Maybe you have one, and maybe you don't, but we all know what a marking wall is. A marking wall is a place in some houses where, once a year on their child's birthday, they line them up and "mark" how tall they are at that age. My wife and I were talking about how fast our girls seem to be growing up when my youngest walked into the room. "Her back and her legs just seem to be getting longer all of a sudden," my wife said. So, we took our 5 year old who is about half-way to 6, lined her up on the marking wall, and saw that she had literally grown almost as tall as her older sister at 6 years old. At this rate, she'll actually be taller than her older sister was by the time her 6th birthday rolls around.
None of this seems possible. "She has always been so little," I think to myself. Compared to her older sister, she is still little, but according to the marking wall, she is growing . . . and fast. The marking wall greets me as soon as I walk in from work. I actually look for it. There, over the past four years since we've moved in, is a record of how much our children have grown, and a somewhat painful reminder of how small they once were. It reminds me to enjoy them right now, because right now is not going to last very long.
Sometimes, just being kids, they can get on your nerves. It's a part of life. You get in a routine, you're trying to get things done, you're working on a project or an email or some other important piece of progress that is going nowhere, and then they jump into the middle of it all. I've gotten frustrated at them, and so has my wife at times. Our youngest loves to come where you are, if you're sitting, climb up behind you if you're in a chair, climb up on your back and look over your shoulder and then after watching for about 2 seconds say, "What are you doing?" She does this constantly, and one time I remember getting frustrated as I tried to type an email and my swivel chair kept rocking and moving as my daughter tried to find footing to pull herself up.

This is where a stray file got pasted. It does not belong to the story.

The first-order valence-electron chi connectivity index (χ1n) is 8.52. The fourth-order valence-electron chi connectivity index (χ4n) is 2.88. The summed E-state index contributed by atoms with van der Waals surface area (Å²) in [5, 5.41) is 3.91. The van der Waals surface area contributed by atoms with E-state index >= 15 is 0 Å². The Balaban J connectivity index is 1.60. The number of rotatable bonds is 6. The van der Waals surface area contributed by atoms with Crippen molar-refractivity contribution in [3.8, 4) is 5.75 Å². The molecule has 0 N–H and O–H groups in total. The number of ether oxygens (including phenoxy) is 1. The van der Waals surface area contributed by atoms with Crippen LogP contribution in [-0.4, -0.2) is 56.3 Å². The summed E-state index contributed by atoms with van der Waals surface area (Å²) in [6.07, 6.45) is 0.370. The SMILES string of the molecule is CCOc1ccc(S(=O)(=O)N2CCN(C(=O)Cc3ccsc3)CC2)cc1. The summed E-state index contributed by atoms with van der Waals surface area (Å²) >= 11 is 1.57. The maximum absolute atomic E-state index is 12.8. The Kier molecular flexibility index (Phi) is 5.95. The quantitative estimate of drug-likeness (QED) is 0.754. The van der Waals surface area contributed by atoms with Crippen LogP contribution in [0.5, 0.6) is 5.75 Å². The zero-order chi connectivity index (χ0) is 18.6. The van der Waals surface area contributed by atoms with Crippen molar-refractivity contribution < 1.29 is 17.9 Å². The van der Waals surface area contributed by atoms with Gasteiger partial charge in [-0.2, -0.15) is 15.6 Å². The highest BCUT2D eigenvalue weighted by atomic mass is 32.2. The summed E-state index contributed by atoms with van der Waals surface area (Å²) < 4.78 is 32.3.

In the moment of greatest frustration, I suddenly remembered the marking wall. It hit me like a lightning bolt, "The day is coming all too soon when she won't be little enough to climb up the chair." My oldest is already there. At 9 years old, my oldest is half-way out of the house, and will soon be seeking a life outside of this place she has called home. Where did the last 9 years go? So, I look over at my youngest who has her tongue sticking out as she tries to pull her weight up, and I reach out to grab her, and pull her up behind me so she can watch. She quickly climbs up my back to where she can see what I'm doing, and like clockwork, 2 seconds later she says, "What are you doing, Papa?"
I hope I am doing right by them. I hope I am keeping a promise I made to God when they were born. I would hope that I would be known as Abraham was known by God, Genesis 18:19 "For I know him, that he will command his children and his household after him, and they shall keep the way of the LORD, . . ."